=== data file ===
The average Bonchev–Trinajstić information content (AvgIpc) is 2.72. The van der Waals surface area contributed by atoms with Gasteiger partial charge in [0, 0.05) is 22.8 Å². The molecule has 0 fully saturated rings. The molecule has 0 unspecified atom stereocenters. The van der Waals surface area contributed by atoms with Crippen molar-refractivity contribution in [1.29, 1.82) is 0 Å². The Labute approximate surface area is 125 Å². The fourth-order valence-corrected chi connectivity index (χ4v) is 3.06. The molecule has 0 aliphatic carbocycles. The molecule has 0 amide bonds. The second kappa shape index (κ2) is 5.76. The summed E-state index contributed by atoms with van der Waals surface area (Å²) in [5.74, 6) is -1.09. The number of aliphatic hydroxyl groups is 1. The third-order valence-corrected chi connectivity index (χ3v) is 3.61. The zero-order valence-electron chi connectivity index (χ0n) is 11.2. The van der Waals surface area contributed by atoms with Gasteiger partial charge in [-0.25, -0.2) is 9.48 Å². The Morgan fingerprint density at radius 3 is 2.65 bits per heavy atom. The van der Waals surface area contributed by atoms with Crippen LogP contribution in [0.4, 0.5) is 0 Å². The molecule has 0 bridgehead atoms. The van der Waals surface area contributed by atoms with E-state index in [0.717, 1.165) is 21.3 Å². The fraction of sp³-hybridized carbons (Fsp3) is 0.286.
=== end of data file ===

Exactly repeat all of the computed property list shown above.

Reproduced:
The average Bonchev–Trinajstić information content (AvgIpc) is 2.72. The van der Waals surface area contributed by atoms with Gasteiger partial charge in [0, 0.05) is 22.8 Å². The molecule has 0 fully saturated rings. The molecule has 0 unspecified atom stereocenters. The van der Waals surface area contributed by atoms with Crippen molar-refractivity contribution in [1.29, 1.82) is 0 Å². The Labute approximate surface area is 125 Å². The fourth-order valence-corrected chi connectivity index (χ4v) is 3.06. The molecule has 0 aliphatic carbocycles. The molecule has 0 amide bonds. The second kappa shape index (κ2) is 5.76. The summed E-state index contributed by atoms with van der Waals surface area (Å²) in [5.74, 6) is -1.09. The number of aliphatic hydroxyl groups is 1. The third-order valence-corrected chi connectivity index (χ3v) is 3.61. The zero-order valence-electron chi connectivity index (χ0n) is 11.2. The van der Waals surface area contributed by atoms with Gasteiger partial charge in [-0.25, -0.2) is 9.48 Å². The Morgan fingerprint density at radius 3 is 2.65 bits per heavy atom. The van der Waals surface area contributed by atoms with Crippen LogP contribution in [0.4, 0.5) is 0 Å². The molecule has 0 bridgehead atoms. The van der Waals surface area contributed by atoms with E-state index in [0.717, 1.165) is 21.3 Å². The fraction of sp³-hybridized carbons (Fsp3) is 0.286.